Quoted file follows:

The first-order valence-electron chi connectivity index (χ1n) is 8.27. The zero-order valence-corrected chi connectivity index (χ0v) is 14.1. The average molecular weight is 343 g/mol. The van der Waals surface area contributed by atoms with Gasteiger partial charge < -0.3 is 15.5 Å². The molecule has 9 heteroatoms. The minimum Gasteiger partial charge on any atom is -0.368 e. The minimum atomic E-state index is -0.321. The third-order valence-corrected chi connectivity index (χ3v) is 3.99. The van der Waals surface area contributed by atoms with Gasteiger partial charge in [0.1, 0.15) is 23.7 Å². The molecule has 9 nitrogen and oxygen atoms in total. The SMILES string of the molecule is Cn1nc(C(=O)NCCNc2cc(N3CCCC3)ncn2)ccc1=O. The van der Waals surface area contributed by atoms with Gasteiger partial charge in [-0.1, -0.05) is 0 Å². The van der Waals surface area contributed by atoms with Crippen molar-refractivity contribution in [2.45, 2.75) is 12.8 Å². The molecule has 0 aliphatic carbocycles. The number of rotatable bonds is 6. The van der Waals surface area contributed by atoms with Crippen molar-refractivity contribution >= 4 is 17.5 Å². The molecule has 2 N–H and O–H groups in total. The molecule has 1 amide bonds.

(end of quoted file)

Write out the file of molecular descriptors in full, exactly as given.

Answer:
The first-order valence-electron chi connectivity index (χ1n) is 8.27. The zero-order valence-corrected chi connectivity index (χ0v) is 14.1. The average molecular weight is 343 g/mol. The van der Waals surface area contributed by atoms with Gasteiger partial charge < -0.3 is 15.5 Å². The molecule has 9 heteroatoms. The minimum Gasteiger partial charge on any atom is -0.368 e. The minimum atomic E-state index is -0.321. The third-order valence-corrected chi connectivity index (χ3v) is 3.99. The van der Waals surface area contributed by atoms with Gasteiger partial charge in [0.1, 0.15) is 23.7 Å². The molecule has 9 nitrogen and oxygen atoms in total. The SMILES string of the molecule is Cn1nc(C(=O)NCCNc2cc(N3CCCC3)ncn2)ccc1=O. The van der Waals surface area contributed by atoms with Gasteiger partial charge in [-0.1, -0.05) is 0 Å². The van der Waals surface area contributed by atoms with Crippen molar-refractivity contribution in [2.45, 2.75) is 12.8 Å². The molecule has 0 aliphatic carbocycles. The number of rotatable bonds is 6. The van der Waals surface area contributed by atoms with Crippen molar-refractivity contribution >= 4 is 17.5 Å². The molecule has 2 N–H and O–H groups in total. The molecule has 1 amide bonds.